Understanding species differences

August 27, 2013 | James Kohl

Biology, Brains and Behavior, Genetics

Genes Aren’t Just Architects; They’re Actors by David Dobbs • 

Excerpt: “Robinson and others have for years been waving their hands, pointing at results like this, and arguing that the endgame in genetics is not in differences in what genes we carry, but — especially when most of our genes our shared — in differences in how and when the shared genes express themselves. This is important in understanding differences within a species, whether it be honey bees or humans.”

My comment: In 2000 Elekonich and Robinson extended our 1996 mammalian model of molecular epigenetics and hormone-organized / hormone-activated behavior to insects, with the honeybee as the model organism. I’ve since linked human pheromones to the conserved molecular mechanisms of species from microbes to man in two published papers:

Human pheromones and food odors: epigenetic influences on the socioaffective nature of evolved behavior (2012)

Nutrient-dependent/pheromone-controlled adaptive evolution: a model (2013)

I’m not sure how anyone else could explore the topic of species differences in more detail than I have provided during that past two decades since my first presentation to a scientific forum (in 1992) and book publication in 1995. I am sure that the differences in the brain and social behavior of insects and humans are nutrient-dependent and pheromone-controlled. There is no other model for that! The fact that the model is fully detailed in the journal ‘Socioaffective Neuroscience & Psychology’ may be the best indicator that David Dobbs is on the same track as I have been since I first began researching human sexuality in the early 1980s.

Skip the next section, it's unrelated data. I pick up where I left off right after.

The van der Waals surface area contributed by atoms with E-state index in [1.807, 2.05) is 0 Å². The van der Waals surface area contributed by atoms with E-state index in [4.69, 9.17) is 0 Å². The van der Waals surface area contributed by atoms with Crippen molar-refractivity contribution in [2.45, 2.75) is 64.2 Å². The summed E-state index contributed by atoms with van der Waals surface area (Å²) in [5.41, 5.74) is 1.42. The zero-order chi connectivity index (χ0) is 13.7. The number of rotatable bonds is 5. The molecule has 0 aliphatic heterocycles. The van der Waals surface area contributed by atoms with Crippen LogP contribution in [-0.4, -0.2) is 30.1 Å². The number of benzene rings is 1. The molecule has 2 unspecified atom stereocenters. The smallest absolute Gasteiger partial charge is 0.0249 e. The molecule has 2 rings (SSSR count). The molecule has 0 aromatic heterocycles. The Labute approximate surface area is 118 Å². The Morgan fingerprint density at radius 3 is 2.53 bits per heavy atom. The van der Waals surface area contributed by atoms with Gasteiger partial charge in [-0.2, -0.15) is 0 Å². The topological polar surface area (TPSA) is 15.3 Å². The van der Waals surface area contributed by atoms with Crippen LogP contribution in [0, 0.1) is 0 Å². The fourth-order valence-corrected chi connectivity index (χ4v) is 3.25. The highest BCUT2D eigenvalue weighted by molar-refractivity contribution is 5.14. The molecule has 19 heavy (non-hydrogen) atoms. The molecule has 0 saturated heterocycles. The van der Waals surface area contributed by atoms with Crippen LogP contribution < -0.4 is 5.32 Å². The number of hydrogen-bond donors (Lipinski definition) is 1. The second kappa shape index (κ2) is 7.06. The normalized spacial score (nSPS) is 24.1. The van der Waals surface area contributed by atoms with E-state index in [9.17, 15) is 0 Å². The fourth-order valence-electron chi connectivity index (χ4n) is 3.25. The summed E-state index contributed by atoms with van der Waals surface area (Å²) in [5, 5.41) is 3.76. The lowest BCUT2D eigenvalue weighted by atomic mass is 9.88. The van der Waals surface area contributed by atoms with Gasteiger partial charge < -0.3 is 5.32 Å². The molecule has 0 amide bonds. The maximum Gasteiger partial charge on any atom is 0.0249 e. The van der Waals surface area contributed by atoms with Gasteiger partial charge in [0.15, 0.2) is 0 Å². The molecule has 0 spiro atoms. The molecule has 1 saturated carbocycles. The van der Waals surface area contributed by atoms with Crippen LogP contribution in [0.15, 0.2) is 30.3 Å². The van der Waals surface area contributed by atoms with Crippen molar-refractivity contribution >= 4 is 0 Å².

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James Vaughn Kohl

James Vaughn Kohl

James Vaughn Kohl was the first to accurately conceptualize human pheromones, and began presenting his findings to the scientific community in 1992. He continues to present to, and publish for, diverse scientific and lay audiences, while constantly monitoring the scientific presses for new information that is relevant to the development of his initial and ongoing conceptualization of human pheromones.